Audio-visual storytelling – via cable news or someone’s Facebook newsfeed – have replaced newspaper reading almost entirely. Newspapers themselves have embraced audio visual storytelling on their web sites. This makes stories more immersive and the stories more impactful and appealing.

Our problem is that too few of the people working in the news media fully understand the medium in which they’re working. Film and video share the audio-visual language – and that really is a language with rules and syntax. Want to juice up a scene’s emotion? Go from a wide shot to a close up: bam! There’s some emotion. Want to create a feeling of distance and remoteness? Cut in the opposite direction. Go from a tight shot of a person to a panoramic shot of them standing alone in whatever space they’re in.

Another example: a split screen. In the audio-visual language, a scene playing on one side of the split screen is happening at the exact same time as the scene playing on the other side. As we watch, we need to care about them equally. When a cable TV news show puts a question down on the table, if the two people now discussing it do that in a split-screen, 50-50 shot? The audio-visual language is saying “these two things are equal in merit”. Which one’s right? Which one’s wrong? It’s 50-50.

But, what if that’s not actually the case? What if one of the two arguments doesn’t actually warrant getting 50% of the the screen time because it’s certifiable bullshit? How many climate debate conversations did CNN and MSNBC and all the other news outlets put on their air where a climate expert and a climate science denier were given equal time to make their cases? Each and every time these news outlets presented a climate science denier’s denial as having equal haft to the climate science he was denying, they were literally misleading their news audience. That’s inexcusable.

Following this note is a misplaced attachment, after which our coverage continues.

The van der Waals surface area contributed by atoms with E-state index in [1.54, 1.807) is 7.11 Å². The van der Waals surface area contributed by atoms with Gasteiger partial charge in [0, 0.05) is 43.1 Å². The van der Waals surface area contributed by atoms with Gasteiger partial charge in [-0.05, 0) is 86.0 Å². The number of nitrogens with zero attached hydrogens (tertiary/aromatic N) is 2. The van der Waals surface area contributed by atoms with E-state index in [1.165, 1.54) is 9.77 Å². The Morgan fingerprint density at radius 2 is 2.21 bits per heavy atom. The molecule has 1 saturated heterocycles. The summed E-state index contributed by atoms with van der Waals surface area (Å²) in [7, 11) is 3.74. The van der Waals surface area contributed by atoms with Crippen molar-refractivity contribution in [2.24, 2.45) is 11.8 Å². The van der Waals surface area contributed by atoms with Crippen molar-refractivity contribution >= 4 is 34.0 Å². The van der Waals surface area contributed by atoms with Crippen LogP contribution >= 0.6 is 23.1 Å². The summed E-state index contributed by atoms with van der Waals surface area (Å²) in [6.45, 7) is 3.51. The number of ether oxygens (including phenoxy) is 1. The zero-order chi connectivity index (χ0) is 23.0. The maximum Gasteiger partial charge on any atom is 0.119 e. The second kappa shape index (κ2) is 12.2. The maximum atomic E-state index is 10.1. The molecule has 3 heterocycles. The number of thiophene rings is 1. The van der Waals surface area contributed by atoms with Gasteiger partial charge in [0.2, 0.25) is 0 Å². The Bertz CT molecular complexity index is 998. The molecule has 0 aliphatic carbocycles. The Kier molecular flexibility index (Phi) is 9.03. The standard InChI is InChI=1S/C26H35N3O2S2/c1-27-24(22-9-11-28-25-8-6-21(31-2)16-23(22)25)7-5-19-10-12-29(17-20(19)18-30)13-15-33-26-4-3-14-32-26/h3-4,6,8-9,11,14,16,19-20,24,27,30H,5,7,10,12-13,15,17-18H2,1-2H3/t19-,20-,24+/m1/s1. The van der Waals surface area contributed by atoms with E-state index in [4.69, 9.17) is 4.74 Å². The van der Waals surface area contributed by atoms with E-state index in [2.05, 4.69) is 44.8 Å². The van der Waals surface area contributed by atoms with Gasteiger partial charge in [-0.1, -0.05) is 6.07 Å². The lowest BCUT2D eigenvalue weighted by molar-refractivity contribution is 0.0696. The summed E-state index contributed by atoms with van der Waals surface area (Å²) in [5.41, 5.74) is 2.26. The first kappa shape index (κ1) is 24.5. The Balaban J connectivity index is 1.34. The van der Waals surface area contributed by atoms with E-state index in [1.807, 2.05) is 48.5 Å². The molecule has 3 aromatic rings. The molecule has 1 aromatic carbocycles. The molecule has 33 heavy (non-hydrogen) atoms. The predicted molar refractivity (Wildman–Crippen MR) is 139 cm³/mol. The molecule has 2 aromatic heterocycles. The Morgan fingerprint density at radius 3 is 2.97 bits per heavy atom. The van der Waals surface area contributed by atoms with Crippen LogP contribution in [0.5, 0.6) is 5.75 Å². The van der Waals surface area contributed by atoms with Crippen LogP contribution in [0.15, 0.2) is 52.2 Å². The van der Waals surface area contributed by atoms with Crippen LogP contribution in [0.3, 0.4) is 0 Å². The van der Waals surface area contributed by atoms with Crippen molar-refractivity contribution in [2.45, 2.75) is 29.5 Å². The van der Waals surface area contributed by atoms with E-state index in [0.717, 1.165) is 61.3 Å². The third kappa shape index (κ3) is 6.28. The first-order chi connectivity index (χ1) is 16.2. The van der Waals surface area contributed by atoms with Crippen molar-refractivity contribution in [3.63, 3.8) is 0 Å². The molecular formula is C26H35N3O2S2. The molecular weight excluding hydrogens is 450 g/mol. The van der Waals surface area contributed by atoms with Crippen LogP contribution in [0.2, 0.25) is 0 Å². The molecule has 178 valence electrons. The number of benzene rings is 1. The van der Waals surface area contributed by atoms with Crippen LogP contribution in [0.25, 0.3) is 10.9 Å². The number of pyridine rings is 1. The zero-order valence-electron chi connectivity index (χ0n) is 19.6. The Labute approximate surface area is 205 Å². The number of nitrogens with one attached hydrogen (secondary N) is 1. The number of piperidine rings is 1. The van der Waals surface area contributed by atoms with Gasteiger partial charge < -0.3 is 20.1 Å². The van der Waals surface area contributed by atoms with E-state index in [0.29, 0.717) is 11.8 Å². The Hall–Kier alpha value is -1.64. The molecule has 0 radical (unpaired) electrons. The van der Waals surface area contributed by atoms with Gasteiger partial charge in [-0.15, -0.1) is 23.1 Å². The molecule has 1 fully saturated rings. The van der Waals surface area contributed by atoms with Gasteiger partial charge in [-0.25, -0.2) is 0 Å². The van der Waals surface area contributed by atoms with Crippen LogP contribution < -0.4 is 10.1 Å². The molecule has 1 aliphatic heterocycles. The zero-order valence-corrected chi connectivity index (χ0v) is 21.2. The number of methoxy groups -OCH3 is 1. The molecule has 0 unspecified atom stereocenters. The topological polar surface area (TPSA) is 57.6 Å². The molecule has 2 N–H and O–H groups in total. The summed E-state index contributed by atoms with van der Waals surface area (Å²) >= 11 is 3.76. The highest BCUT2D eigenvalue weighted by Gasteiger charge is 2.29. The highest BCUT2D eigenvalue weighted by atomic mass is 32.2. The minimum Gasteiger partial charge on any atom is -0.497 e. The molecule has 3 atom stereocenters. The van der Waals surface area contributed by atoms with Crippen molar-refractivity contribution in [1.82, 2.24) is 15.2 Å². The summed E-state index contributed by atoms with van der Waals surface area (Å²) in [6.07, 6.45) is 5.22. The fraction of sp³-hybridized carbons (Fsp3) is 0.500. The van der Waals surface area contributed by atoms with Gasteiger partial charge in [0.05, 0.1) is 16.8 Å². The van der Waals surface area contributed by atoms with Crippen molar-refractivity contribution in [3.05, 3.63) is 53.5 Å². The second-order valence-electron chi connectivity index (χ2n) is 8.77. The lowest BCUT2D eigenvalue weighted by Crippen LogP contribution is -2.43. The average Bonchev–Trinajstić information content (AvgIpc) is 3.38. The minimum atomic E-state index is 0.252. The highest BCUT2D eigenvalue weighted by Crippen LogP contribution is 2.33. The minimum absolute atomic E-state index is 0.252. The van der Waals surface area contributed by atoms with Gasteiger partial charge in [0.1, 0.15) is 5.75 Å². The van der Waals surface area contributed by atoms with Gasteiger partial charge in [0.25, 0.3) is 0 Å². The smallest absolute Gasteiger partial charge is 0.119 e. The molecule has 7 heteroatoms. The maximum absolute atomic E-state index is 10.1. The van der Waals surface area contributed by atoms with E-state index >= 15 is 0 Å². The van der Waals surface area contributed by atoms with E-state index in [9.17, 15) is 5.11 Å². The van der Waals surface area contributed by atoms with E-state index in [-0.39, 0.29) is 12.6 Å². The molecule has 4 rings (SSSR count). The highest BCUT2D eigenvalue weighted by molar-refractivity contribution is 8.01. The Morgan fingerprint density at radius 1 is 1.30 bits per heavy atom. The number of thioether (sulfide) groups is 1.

A more honest representation of those debates would have put the climate scientist center screen with buttons leading to their receipts sprinkled very liberally. The climate science denier would have filled up a couple of pixels in a corner somewhere. Easily missed, even more easily forgotten.

Our news media are prisoners of the medium they work in. They don’t have to be though. Plenty of journalists have figured out 1) that both sides don’t do it and 2) the audio-visual language needs to be as much a part of the storytelling as the words anyone says. Body language is part of any story. A person stating a lie can be hard for our ears to discern but our eyes will see them unable to make eye contact with anyone else. That’s a pretty damned good clue!

Final irony – just as there were people who were certain TV would never replace radio, there was near certainty radio would never EVER replace TV. To them, I have one word: “podcast”. Everything old is new again and again and again.


Prisoner In A Box Photo credit: 107362364 © Rodjulian |

Greek Theatre Photo Credit: 149881494 / Greek Amphitheater © Seckin Ozturk |

Pop-Up Globe Amphitheater Photo: 71098277 © Patrimonio Designs Limited |

Proscenium Arch Photo: 70032004 © Rossmcneillie |

Smart Phone Photo: 147508165 © enchanted _fairy |